Long-term reliability is a key measure of manufactured PCB quality. Counterfeit components routinely find their way into PCBs manufactured offshore. Some substandard parts are easy to spot, others not as much. Counterfeit components may pass initial testing as part of an overseas manufactured PCB, but fail later when the circuit board has been installed in the final product. Counterfeit components impact product performance, end-customer satisfaction, and eventually a firm's reputation in the marketplace. This can be a high price to pay, but a difficult cost to measure.

Are Savings Worth The Risk To IP?
Threats to IP can increase once production moves offshore. These threats are quite complex, and can vary from country to country, requiring considerable financial commitments as part of the defense to protect IP. Domestic patent, trade secret, and mask work laws are antiquated and provide minimal protection. Little or no motivation exists in places like China to protect US corporate intellectual property. Laws in such overseas manufacturing locations tend to provide little protection for foreign IP with limited enforcement effort behind them. As noted earlier with General Electric, the company chose to move its manufacturing location rather than invest resources in trying to defend its IP in a manufacturing facility based in mainland China. Smaller companies realistically have few options for securing their IP. Thoroughly vetting partners to determine reliability can help, but most companies are forced to make a leap of faith when they send their IP offshore.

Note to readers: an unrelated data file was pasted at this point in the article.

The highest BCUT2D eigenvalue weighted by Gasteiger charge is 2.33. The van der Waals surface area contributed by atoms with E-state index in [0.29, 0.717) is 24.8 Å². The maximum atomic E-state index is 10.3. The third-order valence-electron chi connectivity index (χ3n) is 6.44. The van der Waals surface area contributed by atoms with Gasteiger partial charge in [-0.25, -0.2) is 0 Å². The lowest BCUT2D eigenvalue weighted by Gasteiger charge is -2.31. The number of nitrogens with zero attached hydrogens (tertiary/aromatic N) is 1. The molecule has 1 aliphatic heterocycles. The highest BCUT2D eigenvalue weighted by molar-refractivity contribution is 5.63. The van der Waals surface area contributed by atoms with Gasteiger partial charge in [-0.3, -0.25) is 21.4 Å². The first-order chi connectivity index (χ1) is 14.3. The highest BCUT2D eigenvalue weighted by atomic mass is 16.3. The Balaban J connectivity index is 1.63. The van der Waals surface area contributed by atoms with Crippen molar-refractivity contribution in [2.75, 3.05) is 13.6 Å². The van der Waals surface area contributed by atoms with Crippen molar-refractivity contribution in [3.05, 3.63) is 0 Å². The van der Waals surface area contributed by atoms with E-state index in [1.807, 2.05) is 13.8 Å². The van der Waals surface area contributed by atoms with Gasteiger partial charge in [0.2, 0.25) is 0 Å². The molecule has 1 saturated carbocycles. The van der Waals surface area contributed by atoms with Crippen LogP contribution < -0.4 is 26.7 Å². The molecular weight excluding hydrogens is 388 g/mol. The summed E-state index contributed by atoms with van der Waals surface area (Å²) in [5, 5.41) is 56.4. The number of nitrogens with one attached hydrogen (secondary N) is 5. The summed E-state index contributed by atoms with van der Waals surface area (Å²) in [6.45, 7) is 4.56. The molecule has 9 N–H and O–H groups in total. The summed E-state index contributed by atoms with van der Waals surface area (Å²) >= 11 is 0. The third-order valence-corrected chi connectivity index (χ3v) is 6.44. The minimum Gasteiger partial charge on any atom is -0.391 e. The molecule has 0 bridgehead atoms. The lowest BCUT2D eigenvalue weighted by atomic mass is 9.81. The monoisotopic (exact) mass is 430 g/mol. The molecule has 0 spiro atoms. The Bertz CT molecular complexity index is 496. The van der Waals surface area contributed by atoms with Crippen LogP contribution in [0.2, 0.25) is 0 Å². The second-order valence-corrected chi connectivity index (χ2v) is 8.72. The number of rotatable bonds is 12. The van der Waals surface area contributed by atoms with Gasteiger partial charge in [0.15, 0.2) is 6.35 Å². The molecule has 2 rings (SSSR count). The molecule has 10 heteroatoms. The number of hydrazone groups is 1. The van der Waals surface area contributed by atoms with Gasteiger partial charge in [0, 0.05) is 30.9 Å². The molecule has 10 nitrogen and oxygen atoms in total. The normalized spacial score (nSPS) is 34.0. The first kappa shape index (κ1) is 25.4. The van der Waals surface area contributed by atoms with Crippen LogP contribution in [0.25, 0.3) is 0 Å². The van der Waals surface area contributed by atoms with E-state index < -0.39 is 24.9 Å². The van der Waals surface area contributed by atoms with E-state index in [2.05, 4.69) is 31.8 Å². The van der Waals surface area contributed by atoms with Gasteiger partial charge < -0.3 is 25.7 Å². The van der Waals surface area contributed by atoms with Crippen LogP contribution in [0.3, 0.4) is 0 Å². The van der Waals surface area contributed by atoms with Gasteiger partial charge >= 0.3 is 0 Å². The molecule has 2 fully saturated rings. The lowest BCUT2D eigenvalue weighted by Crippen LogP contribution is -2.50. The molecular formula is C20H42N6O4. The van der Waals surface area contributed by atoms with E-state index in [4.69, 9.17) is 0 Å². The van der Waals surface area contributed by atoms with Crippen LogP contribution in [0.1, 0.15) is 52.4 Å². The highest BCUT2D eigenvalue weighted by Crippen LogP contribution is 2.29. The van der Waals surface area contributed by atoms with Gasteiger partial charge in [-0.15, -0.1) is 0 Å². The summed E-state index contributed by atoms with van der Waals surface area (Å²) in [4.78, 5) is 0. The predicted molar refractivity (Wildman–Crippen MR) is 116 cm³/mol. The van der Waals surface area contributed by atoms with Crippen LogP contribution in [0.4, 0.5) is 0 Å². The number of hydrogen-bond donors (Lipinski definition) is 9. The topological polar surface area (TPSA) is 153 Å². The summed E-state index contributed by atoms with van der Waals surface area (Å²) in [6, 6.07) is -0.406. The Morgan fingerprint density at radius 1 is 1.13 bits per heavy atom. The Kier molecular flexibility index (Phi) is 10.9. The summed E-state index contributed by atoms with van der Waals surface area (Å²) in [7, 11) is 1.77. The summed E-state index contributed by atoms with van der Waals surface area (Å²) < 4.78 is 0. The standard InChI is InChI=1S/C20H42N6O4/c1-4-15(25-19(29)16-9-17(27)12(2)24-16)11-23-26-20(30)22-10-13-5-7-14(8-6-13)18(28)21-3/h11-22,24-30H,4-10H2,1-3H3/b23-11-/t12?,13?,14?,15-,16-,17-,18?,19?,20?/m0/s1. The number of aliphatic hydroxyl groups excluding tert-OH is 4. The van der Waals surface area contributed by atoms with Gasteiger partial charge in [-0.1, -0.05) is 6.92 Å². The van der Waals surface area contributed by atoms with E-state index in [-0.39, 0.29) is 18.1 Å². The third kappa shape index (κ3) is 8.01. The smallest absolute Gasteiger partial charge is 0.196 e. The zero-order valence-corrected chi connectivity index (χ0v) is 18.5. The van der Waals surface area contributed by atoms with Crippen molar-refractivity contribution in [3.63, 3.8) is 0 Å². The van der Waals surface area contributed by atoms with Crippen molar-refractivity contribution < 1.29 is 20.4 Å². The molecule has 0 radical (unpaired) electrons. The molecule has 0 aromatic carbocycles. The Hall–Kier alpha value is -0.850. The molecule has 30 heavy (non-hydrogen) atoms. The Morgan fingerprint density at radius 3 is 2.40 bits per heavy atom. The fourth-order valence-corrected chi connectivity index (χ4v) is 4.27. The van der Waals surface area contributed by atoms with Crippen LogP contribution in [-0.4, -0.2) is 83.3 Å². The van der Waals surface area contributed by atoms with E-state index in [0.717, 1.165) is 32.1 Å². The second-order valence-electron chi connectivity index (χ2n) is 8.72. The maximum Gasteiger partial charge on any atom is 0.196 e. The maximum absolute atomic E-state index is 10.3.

Depending upon the needs, it can make more sense for a company to turn to domestic sources for PCB manufacturing. Problems with overseas PCB manufacturers concerning timing, IP protection, and even hidden costs, can make overseas PCB manufacturers less attractive. Especially for projects that may involve lower volumes and greater attention to QC details, domestic PCB manufacturers may offer more realistic, cost-effective solutions for producing PCBs than traditional overseas suppliers.


Contact: Sunstone Circuits, 13626 S. Freeman Road, Mulino, OR 97042 503-829-9108 E-mail: njohnson@sunstone.com Web:
http://www.sunstone.com

 
 
search login